Yes this article was orginally a post in the Gamespot forums, but i decided it would make a good journal entry, so here it is.
Reputation plays a big role in whether or not the consumer buys the game. Just look at 2004: most of the top selling games are sequels or are cookie cutter games. I think people should give something they dont know about and is a new concept a chance. Such as Grim Fandango: a game that was one of the all time best but hardly sold any copies. This was either because nobody new the game existed, or because it was a style of game that somebody without previous experance with older pc games of the same type. On the other hand some new style of games with original concepts have sold very well. Is it because of good advertising or just by word of mouth. More likely it is a combination of the two. But in my experiance it is more because of word of mouth and reputation.
True advertising helps to start the ball rolling but reputation is what carries the title into stardom. All games' populality is because everybody starts playing it, so you go to the store and but a copy to fit in. Admit i now you do it Halo became so popular (at least in my city) because if you didn't have a copy of the game you would be a loser. Halo wasnt advertised much before the game came out. Yet is was the most have (and top selling) xbox title of the year (and every year after, untill halo 2.) It is still selling a ton of copies now even though halo 2 has came out. This is because people want to experance the first game in the series before they buy the sequel(not the case with half-life 2 mind you). With halo, it became know as the only good game for xbox.(whether that is true or not)(people are now starting to realize its not).
I think the best advertising a game publisher can do is to build up the anticipation for the next big sequel. In the cases of both halo 2 and half-life 2, it helped sell copies of the first game long after it came out and long after games without a sequel do. Also, with all the anticipation, anyone who doesn't buy the new big budget sequel when it finally comes out is going to be a real loser. Nobody wants to be that right?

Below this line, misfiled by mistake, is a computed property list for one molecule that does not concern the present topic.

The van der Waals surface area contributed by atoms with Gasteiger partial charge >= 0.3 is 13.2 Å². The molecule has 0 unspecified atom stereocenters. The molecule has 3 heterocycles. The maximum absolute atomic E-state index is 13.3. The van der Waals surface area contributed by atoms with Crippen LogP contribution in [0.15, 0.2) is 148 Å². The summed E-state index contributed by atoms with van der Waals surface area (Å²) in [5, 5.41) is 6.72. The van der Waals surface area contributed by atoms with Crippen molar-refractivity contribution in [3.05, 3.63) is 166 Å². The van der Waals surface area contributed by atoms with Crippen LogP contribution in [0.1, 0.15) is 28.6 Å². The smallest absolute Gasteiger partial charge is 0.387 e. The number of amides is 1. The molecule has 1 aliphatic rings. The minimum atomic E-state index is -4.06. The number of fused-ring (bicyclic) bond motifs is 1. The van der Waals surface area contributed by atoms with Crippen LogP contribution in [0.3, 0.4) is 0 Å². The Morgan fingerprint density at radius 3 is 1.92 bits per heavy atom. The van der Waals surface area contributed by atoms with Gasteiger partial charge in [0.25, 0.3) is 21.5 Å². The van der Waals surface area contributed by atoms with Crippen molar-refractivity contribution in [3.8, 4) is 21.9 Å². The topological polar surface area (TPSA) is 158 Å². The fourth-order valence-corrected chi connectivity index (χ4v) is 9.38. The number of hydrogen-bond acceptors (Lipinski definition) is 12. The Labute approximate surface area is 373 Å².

Such is not the case with games of multiple sequels though. Such as Final Fantasy. It has so many games in the series nobody would want to have to spend time playing all of those games that come before the new one. That is why Square has decided to stick with developing their new games with to important tie to the past games in the series. You dont have to play Final Fantasy 1-11 to understand Final Fantasy 12. Final Fantasy's success at this point in the series is more dependent on reputation. They dont need to do much advertising because everybody already has heard of the series. The challenge for square comes in getting all the people who have heard of the series but regarded it as not their style of game (rpg) and getting the fans who dropped out in the middle of the series to start playing new Final Fantasy games again.
Final Fantasy 7's success was a big part of the ps1's success. Great advertising helped sony establish the most popular console in the world. Reputation played a big role in this as well. Everybody was talking about how good the ps1 was. "If you dont get the console your a loser." "Ps1 is loads better than N64." And so on.
In short, the advertising of a game may help get the new game on the market. Or it just could be somebody picked up the game liked it and everybody gets the game because its the cool thing to do. This is most often the case whether or not the game had good advertising beforehand or not. The repuation of a game goes a long way toward people willing to buy the game and people saying the game is good(or most often the best game ever: which they've said a hundred times before).
Luckly, and the whole point of this long article, is that the game has to be good and appealing before it startes to earn a reputation. Most often the games that are the best are also the most popular and freqeuntly played ones.